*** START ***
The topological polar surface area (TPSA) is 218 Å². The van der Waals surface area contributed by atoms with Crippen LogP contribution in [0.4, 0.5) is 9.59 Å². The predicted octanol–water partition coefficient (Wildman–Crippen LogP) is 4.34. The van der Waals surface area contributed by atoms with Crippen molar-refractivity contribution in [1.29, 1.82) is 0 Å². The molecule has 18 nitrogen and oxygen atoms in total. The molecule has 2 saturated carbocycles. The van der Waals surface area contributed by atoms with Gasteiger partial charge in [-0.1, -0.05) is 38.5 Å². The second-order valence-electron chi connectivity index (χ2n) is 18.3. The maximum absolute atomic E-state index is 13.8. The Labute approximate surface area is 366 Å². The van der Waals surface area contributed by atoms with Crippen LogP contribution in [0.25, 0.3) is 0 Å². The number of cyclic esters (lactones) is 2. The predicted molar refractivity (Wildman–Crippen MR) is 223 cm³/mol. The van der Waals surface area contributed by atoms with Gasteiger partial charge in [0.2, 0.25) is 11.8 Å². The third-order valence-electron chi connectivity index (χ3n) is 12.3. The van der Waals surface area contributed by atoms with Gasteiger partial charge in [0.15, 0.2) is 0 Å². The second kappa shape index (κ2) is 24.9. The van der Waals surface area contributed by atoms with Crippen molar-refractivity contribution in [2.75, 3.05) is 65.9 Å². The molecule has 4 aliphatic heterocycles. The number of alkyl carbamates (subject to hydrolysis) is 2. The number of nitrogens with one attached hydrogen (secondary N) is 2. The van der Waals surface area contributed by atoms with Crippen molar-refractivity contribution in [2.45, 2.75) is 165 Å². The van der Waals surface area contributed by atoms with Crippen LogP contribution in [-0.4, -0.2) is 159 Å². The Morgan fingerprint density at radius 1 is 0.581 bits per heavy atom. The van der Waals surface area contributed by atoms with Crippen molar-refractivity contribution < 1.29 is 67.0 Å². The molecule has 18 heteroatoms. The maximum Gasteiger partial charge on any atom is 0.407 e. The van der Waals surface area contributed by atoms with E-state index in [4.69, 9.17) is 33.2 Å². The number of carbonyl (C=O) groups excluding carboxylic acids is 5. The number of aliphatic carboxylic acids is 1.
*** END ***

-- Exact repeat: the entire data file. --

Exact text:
The topological polar surface area (TPSA) is 218 Å². The van der Waals surface area contributed by atoms with Crippen LogP contribution in [0.4, 0.5) is 9.59 Å². The predicted octanol–water partition coefficient (Wildman–Crippen LogP) is 4.34. The van der Waals surface area contributed by atoms with Crippen molar-refractivity contribution in [1.29, 1.82) is 0 Å². The molecule has 18 nitrogen and oxygen atoms in total. The molecule has 2 saturated carbocycles. The van der Waals surface area contributed by atoms with Gasteiger partial charge in [-0.1, -0.05) is 38.5 Å². The second-order valence-electron chi connectivity index (χ2n) is 18.3. The maximum absolute atomic E-state index is 13.8. The Labute approximate surface area is 366 Å². The van der Waals surface area contributed by atoms with Crippen LogP contribution in [0.25, 0.3) is 0 Å². The number of cyclic esters (lactones) is 2. The predicted molar refractivity (Wildman–Crippen MR) is 223 cm³/mol. The van der Waals surface area contributed by atoms with Gasteiger partial charge in [0.2, 0.25) is 11.8 Å². The third-order valence-electron chi connectivity index (χ3n) is 12.3. The van der Waals surface area contributed by atoms with Gasteiger partial charge in [0.15, 0.2) is 0 Å². The second kappa shape index (κ2) is 24.9. The van der Waals surface area contributed by atoms with Crippen molar-refractivity contribution in [2.75, 3.05) is 65.9 Å². The molecule has 4 aliphatic heterocycles. The number of alkyl carbamates (subject to hydrolysis) is 2. The number of nitrogens with one attached hydrogen (secondary N) is 2. The van der Waals surface area contributed by atoms with Crippen molar-refractivity contribution in [2.45, 2.75) is 165 Å². The van der Waals surface area contributed by atoms with Crippen LogP contribution in [-0.4, -0.2) is 159 Å². The Morgan fingerprint density at radius 1 is 0.581 bits per heavy atom. The van der Waals surface area contributed by atoms with Crippen molar-refractivity contribution < 1.29 is 67.0 Å². The molecule has 18 heteroatoms. The maximum Gasteiger partial charge on any atom is 0.407 e. The van der Waals surface area contributed by atoms with E-state index in [4.69, 9.17) is 33.2 Å². The number of carbonyl (C=O) groups excluding carboxylic acids is 5. The number of aliphatic carboxylic acids is 1.